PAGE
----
Not to fear, Ms. Myrna and Lauren. You can comfortably date your retired UN diplomat, in your penthouse, while eating lobster, and then hit the streets with him incognito to listen to jazz at the corner of Central Park and East 60th at 11pm on a random Tuesday. Like Allstate Insurance, you’re in good hands with New York City. It’s got life, and can accommodate your slammin’ Hollywood black book. Cary Grant arriving sans Deborah Kerr down at the South Street Seaport early Saturday 6am? Jump on THAT, right?! Snag Mr. Hollywood Debonair himself. The sequel to “An Affair to Remember” (1957) can become your comeback hit.

But seriously. As a New Yorker, I can attest to its palpable “spark.” It never sleeps. It has amazing life, vigor, and heart. It’s the bustling home-court for global finance, government, fashion, publishing, education, and more. I imagine these women knew that. And maybe that comforted them.

New York City also has the blessing of PROXIMITY. No offense, dear Hollywood, but you’re kinda off the beaten path. A dusty, dry, hilly city where celluloid dropped anchor in 1910, creating the first Hollywood studios and a bona-fide “movie colony,” you’re still far from a lot. Like London and Paris. And Boston and Washington, D.C. You’re also heartbreakingly far from Casablanca, Morocco, if we really want to kick it old-school with Bogey and Ingrid Bergman in that lusty war-time flick “Casablanca” (1942). For us New Yorkers, we often term going to Europe as simply “crossing the pond.” Now New York City isn’t as close to Europe as that, but we’re certainly closer than the West Coast. This city is convenient, for a destination, a pit-stop, and so on.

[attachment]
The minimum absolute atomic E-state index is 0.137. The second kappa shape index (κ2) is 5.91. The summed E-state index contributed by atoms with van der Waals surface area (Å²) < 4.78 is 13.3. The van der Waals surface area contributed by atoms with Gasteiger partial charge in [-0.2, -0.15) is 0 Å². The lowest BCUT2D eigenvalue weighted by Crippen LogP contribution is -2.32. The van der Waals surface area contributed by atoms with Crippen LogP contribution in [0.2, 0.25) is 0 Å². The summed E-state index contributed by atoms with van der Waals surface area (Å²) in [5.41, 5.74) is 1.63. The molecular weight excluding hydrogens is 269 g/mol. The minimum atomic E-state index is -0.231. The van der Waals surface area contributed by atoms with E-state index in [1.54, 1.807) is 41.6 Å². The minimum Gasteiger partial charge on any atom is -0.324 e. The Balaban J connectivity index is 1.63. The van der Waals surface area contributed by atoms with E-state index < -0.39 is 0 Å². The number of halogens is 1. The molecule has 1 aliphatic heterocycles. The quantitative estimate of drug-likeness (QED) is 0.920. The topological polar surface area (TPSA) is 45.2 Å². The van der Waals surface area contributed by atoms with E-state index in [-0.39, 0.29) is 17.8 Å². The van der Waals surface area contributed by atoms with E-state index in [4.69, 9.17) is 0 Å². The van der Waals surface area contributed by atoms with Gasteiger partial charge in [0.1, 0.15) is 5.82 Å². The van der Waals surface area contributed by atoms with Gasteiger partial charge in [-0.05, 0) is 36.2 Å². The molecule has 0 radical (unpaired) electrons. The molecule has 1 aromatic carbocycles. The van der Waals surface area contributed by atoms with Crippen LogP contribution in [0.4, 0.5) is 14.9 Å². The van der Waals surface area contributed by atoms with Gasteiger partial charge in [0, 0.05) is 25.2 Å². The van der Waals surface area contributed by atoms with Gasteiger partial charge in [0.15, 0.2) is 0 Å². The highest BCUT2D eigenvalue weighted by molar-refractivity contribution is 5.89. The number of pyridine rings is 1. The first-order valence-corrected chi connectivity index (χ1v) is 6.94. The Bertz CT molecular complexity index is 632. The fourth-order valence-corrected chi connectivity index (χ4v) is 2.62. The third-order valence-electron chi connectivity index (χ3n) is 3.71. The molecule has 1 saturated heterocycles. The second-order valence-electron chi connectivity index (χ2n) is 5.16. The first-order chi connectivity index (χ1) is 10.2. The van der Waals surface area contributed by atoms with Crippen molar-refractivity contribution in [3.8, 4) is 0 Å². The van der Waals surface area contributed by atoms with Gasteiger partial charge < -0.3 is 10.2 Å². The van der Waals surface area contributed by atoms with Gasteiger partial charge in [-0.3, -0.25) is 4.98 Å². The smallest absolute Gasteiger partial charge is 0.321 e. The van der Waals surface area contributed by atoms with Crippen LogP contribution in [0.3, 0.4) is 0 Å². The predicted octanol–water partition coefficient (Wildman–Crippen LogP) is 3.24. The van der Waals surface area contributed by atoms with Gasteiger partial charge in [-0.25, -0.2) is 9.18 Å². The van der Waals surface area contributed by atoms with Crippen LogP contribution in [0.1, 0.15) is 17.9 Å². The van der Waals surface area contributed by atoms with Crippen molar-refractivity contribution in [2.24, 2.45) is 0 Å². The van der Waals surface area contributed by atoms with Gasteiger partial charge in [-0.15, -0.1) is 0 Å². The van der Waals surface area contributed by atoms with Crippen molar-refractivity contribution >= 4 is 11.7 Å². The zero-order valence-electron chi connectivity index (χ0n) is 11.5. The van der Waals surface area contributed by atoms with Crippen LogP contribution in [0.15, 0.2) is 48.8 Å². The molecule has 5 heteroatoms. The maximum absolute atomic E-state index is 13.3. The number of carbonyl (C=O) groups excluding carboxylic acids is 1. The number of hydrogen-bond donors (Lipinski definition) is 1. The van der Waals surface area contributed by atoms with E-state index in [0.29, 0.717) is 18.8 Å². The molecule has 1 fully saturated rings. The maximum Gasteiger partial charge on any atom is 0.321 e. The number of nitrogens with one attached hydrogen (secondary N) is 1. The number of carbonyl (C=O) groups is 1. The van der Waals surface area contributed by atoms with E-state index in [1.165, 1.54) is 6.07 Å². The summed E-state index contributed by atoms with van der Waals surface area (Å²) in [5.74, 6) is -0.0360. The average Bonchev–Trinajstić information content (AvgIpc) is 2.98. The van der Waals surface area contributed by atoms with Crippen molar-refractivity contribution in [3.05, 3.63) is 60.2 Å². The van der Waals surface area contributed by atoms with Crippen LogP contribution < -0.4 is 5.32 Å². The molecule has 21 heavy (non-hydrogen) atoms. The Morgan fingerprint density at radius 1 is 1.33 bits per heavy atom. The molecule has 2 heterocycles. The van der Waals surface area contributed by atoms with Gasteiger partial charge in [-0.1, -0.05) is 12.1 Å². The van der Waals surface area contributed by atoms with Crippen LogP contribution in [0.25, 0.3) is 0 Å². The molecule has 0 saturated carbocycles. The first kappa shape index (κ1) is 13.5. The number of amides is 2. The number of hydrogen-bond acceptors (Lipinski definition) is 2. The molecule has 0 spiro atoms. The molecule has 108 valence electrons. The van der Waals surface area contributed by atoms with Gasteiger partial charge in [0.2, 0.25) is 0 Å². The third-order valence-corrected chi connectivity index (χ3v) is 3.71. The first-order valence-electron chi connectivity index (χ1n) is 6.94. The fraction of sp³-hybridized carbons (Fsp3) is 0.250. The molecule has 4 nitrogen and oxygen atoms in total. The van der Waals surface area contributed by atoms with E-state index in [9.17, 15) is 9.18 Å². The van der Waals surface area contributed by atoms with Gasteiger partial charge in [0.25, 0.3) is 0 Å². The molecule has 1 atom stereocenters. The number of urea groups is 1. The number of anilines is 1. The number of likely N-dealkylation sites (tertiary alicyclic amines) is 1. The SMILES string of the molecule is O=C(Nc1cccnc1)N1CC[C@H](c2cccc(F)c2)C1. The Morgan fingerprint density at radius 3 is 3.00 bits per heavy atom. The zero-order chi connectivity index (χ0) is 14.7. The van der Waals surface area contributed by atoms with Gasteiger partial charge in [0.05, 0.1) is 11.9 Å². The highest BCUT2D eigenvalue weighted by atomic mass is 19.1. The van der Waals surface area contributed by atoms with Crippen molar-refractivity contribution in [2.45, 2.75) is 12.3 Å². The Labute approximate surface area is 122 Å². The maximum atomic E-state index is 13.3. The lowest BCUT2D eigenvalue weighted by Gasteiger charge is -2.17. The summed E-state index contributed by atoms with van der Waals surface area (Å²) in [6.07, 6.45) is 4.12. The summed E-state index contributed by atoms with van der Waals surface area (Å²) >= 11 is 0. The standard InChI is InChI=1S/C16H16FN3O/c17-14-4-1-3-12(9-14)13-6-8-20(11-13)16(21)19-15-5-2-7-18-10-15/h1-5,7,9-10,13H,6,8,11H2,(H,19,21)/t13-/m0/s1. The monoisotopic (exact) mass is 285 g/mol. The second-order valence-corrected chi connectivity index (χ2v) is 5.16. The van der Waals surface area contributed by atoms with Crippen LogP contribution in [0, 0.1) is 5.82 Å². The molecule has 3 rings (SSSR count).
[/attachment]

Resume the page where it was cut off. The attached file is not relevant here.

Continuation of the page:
This again would prove favorable for an Old Hollywood diva’s slammin’ black book. I imagine Ms. Garbo bugling over to her bevy of female friends in Switzerland, “Yes, please do visit New York this Christmas!” Sparkling. I’ve always had a thing for Greta Garbo and her undisputed title of “Old Hollywood Recluse.” To be invited to one of HER exclusive parties! Now that would have been tops.